The Brief Wondrous Life of Oscar Wao
Winner of the Pulitzer Prize for Fiction and the National Book Critics Circle Award
They say it came from Africa, carried in the screams of the enslaved; that it was the death bane of the Tainos, uttered just as one world perished and another began; that it was a demon drawn into Creation through the nightmare door that was cracked open in the Antilles.
Quick non-spoilery summary:
Oscar de Leon is a nerd, a sweet, overweight Dominican kid who likes sci-fi and fantasy and dreams of becoming the Dominican Tolkien. The book opens with a history of the fuku curse of the Caribbean and Oscar. Oscar, it would seem, was a victim of the fuku. Despite some early success with the ladies around the age of 7, things changed for Oscar, and the little Planet of the Apes lunchbox-toting boy lost his swagger. But Oscar never lost his love for the ladies. In fact his loves are what shape him. But it's not just the story of Oscar. The book also has sections on Lola, his sister, and a very long section on his mother, Belicia, and her life in the DR under Trujillo before she escaped to Nueva York.
Wow. That was my first reaction when finishing this book. I'm having a hard time pinning my thoughts down, so I'm going to start with the recent controversy. A school district in New Jersey came under fire recently because The Brief Wondrous Life of Oscar Wao was included on the syllabus of a tenth grade English class and some people felt it was "pornographic". Clearly, these people have no idea what pornography is. There is some language, and it's about a teenage boy, who thinks and feels in a manner appropriate for a teenage boy (or girl for that matter). In terms of this kind of content it was similar to some YA titles that I have read recently, including the also challenged The Absolutely True Diary of a Part-Time Indian by Sherman Alexie and Winger by Andrew Smith. Oscar Wao does not describe sex acts. The idea that it is pornographic strikes me as ludicrous.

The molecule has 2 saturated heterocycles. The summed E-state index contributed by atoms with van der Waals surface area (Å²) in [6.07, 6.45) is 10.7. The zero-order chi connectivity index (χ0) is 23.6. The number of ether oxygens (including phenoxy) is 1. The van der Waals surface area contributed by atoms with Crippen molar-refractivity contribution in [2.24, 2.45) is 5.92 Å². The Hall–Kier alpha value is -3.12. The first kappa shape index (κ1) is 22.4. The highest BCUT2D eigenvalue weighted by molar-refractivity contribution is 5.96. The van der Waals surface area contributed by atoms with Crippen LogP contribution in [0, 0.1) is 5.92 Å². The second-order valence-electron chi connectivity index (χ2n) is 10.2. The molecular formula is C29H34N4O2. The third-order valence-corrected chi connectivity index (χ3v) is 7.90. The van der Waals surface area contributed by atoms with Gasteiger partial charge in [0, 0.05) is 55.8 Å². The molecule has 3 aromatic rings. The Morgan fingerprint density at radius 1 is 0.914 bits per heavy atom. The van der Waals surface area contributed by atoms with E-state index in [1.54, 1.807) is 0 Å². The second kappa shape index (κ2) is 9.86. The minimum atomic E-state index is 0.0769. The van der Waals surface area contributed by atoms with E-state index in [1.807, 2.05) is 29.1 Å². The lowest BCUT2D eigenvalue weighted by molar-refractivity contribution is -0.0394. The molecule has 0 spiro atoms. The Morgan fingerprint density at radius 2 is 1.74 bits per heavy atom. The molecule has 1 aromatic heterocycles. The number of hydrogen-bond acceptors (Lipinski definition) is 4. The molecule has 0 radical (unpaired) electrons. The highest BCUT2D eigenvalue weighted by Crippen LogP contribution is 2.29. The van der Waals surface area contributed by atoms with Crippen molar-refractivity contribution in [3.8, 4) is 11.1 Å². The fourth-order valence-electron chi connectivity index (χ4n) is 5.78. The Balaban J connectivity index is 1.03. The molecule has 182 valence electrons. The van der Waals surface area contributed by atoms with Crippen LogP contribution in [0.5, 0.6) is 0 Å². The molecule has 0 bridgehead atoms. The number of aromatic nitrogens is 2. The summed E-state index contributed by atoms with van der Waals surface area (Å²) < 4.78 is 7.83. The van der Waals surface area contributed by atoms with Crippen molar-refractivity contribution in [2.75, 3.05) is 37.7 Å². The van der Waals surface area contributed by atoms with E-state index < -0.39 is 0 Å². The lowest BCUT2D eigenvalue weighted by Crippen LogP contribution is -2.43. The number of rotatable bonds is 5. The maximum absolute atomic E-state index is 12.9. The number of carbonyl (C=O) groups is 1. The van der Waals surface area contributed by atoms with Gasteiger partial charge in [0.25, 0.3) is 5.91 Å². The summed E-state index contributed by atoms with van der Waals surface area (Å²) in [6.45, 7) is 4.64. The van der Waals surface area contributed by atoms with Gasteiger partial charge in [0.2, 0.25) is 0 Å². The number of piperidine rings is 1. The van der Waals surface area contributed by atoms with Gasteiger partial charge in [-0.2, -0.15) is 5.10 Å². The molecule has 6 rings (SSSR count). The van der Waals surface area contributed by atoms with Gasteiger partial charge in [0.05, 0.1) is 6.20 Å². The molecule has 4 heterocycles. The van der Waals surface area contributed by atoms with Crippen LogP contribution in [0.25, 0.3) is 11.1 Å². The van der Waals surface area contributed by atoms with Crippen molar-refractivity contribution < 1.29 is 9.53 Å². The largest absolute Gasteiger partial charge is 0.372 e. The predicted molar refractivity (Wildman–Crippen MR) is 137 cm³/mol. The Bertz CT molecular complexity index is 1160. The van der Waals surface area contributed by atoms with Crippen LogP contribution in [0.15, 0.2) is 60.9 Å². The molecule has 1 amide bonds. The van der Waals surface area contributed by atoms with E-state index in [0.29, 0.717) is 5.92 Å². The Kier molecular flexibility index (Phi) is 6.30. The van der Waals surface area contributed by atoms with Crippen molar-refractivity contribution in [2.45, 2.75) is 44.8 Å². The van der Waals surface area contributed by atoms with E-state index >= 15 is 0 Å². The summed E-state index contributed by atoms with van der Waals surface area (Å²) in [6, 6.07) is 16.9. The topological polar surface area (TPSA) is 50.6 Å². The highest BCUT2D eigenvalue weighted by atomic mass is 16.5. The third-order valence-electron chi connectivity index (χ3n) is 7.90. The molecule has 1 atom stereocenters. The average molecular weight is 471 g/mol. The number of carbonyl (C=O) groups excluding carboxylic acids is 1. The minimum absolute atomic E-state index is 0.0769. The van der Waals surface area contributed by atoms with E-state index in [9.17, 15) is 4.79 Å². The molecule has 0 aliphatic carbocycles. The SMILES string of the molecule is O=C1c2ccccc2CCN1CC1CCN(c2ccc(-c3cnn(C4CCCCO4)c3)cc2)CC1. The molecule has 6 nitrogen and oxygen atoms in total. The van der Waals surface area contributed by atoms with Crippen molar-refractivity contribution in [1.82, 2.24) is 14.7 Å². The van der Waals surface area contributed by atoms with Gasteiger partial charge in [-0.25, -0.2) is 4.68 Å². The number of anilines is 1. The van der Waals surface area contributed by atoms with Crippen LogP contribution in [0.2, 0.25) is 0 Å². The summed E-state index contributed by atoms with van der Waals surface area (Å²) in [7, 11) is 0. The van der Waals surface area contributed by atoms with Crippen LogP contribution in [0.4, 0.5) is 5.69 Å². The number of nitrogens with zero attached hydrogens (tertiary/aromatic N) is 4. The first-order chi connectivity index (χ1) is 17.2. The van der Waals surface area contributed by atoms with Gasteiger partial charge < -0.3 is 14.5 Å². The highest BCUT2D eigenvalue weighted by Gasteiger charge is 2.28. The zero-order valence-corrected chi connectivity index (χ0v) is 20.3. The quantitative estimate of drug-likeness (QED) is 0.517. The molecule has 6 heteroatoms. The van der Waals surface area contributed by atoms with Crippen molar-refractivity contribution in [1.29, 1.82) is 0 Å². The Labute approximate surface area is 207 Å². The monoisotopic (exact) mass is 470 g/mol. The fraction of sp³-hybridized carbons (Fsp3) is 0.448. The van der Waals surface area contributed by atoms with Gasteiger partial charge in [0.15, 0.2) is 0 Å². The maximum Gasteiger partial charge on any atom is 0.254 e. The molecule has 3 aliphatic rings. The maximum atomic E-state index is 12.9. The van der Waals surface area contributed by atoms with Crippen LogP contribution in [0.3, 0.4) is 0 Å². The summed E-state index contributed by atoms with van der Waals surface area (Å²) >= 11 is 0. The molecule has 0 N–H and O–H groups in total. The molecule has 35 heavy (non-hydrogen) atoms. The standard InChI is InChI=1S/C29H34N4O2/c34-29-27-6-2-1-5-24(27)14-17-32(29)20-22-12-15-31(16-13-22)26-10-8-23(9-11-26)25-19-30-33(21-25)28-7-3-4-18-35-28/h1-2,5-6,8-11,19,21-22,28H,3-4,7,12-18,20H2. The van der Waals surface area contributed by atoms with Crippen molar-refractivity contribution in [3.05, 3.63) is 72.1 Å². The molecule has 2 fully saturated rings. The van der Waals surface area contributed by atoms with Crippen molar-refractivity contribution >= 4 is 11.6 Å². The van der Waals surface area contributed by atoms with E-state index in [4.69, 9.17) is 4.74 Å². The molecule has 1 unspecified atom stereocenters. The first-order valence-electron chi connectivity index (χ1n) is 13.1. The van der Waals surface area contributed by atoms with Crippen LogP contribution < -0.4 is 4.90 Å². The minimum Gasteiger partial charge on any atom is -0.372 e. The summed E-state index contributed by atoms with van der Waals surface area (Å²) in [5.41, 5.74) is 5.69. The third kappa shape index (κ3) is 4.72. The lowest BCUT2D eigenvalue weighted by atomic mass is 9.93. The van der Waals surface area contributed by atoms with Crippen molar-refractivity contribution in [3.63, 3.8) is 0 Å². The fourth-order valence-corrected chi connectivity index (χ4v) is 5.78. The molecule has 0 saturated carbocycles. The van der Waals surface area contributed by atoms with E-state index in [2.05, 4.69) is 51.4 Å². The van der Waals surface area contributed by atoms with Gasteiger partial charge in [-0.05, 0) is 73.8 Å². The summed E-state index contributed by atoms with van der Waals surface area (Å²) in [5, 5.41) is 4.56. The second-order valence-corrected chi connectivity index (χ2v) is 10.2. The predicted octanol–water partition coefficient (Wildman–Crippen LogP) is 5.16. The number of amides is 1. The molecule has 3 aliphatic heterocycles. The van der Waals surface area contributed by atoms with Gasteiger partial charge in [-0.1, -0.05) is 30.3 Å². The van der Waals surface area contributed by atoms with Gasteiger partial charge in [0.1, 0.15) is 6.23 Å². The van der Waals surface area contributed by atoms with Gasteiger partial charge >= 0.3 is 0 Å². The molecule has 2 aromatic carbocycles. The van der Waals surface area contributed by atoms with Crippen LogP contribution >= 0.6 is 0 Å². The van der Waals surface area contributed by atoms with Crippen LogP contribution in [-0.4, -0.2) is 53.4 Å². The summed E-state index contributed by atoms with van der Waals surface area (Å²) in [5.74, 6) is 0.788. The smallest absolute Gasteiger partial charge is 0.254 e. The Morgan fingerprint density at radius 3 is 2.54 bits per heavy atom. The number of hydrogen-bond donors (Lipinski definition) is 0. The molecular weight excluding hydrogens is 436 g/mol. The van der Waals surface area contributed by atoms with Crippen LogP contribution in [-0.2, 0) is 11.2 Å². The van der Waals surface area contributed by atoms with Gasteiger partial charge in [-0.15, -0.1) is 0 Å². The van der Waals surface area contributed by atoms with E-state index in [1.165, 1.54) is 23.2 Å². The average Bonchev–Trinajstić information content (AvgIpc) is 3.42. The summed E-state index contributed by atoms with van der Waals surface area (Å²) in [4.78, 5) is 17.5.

Anyway, it's great. It's sad; it's funny. It has this great voice. The writing is vibrant and jumps off the page. The narrator is Lola's ex-boyfriend and Oscar's friend Yunior, and you can hear the text as you read. He sets the scene. You root for Oscar in his quest for love. He is like an epic hero of yore--only instead of dragons, there are dictators and high school and societal norms. Instead of a tall, swaggering hero, there is a fat Dominican boy with a heart and a dream.
If you like The Brief Wondrous Life of Oscar Wao by Junot Diaz, try The Absolutely True Diary of a Part-Time Indian by Sherman Alexie or Love in the Time of Cholera by Gabriel Garcia Marquez. I personally look forward to reading Diaz's short story collection, This Is How You Lose Her, which also features Yunior.